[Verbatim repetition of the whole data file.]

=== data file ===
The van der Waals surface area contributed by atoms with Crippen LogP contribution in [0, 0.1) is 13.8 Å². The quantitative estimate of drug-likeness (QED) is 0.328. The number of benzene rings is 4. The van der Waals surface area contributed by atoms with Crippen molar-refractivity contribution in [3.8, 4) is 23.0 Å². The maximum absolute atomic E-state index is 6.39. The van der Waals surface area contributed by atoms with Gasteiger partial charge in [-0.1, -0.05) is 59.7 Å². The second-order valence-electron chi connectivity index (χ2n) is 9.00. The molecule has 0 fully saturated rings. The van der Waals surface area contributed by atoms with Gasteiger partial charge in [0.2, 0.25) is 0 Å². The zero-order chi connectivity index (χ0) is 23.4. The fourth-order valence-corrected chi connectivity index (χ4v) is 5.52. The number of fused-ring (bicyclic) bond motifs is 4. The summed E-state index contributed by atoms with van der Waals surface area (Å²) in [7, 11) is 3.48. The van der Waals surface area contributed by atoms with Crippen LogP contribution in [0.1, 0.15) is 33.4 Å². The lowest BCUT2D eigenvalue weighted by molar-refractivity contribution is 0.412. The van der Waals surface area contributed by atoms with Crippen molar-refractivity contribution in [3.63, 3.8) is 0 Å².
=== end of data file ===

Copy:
The van der Waals surface area contributed by atoms with Crippen LogP contribution in [0, 0.1) is 13.8 Å². The quantitative estimate of drug-likeness (QED) is 0.328. The number of benzene rings is 4. The van der Waals surface area contributed by atoms with Crippen molar-refractivity contribution in [3.8, 4) is 23.0 Å². The maximum absolute atomic E-state index is 6.39. The van der Waals surface area contributed by atoms with Gasteiger partial charge in [-0.1, -0.05) is 59.7 Å². The second-order valence-electron chi connectivity index (χ2n) is 9.00. The molecule has 0 fully saturated rings. The van der Waals surface area contributed by atoms with Gasteiger partial charge in [0.2, 0.25) is 0 Å². The zero-order chi connectivity index (χ0) is 23.4. The fourth-order valence-corrected chi connectivity index (χ4v) is 5.52. The number of fused-ring (bicyclic) bond motifs is 4. The summed E-state index contributed by atoms with van der Waals surface area (Å²) in [7, 11) is 3.48. The van der Waals surface area contributed by atoms with Crippen LogP contribution in [0.1, 0.15) is 33.4 Å². The lowest BCUT2D eigenvalue weighted by molar-refractivity contribution is 0.412. The van der Waals surface area contributed by atoms with Crippen molar-refractivity contribution in [3.63, 3.8) is 0 Å².